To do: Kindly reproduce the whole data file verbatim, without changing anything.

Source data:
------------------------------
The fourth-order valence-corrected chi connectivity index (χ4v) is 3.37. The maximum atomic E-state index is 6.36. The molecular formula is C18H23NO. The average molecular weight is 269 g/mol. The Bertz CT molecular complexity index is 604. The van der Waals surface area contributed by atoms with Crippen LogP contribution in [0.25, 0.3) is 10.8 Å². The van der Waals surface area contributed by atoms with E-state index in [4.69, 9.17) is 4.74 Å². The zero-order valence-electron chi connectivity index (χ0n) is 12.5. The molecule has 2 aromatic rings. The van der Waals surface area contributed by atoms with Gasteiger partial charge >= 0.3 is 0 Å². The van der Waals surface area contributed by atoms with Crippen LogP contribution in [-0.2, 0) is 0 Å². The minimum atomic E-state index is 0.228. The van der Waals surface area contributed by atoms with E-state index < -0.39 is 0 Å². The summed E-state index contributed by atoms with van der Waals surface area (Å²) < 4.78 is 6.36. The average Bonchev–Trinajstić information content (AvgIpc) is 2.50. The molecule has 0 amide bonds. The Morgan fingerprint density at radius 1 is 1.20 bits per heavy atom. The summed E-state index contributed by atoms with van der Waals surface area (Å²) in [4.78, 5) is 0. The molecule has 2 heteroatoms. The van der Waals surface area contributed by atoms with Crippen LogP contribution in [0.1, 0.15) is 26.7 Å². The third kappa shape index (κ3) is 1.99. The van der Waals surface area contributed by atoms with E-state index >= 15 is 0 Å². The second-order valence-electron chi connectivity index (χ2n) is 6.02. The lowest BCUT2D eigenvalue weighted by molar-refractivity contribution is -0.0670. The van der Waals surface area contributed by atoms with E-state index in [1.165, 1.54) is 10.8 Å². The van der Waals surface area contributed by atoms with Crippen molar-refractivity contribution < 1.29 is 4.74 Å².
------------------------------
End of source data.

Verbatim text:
The fourth-order valence-corrected chi connectivity index (χ4v) is 3.37. The maximum atomic E-state index is 6.36. The molecular formula is C18H23NO. The average molecular weight is 269 g/mol. The Bertz CT molecular complexity index is 604. The van der Waals surface area contributed by atoms with Crippen LogP contribution in [0.25, 0.3) is 10.8 Å². The van der Waals surface area contributed by atoms with E-state index in [4.69, 9.17) is 4.74 Å². The zero-order valence-electron chi connectivity index (χ0n) is 12.5. The molecule has 2 aromatic rings. The van der Waals surface area contributed by atoms with Gasteiger partial charge >= 0.3 is 0 Å². The van der Waals surface area contributed by atoms with Crippen LogP contribution in [-0.2, 0) is 0 Å². The minimum atomic E-state index is 0.228. The van der Waals surface area contributed by atoms with E-state index < -0.39 is 0 Å². The summed E-state index contributed by atoms with van der Waals surface area (Å²) < 4.78 is 6.36. The average Bonchev–Trinajstić information content (AvgIpc) is 2.50. The molecule has 0 amide bonds. The Morgan fingerprint density at radius 1 is 1.20 bits per heavy atom. The summed E-state index contributed by atoms with van der Waals surface area (Å²) in [4.78, 5) is 0. The molecule has 2 heteroatoms. The van der Waals surface area contributed by atoms with Crippen LogP contribution in [0.1, 0.15) is 26.7 Å². The third kappa shape index (κ3) is 1.99. The van der Waals surface area contributed by atoms with E-state index >= 15 is 0 Å². The second-order valence-electron chi connectivity index (χ2n) is 6.02. The lowest BCUT2D eigenvalue weighted by molar-refractivity contribution is -0.0670. The van der Waals surface area contributed by atoms with E-state index in [1.165, 1.54) is 10.8 Å². The van der Waals surface area contributed by atoms with Crippen molar-refractivity contribution < 1.29 is 4.74 Å².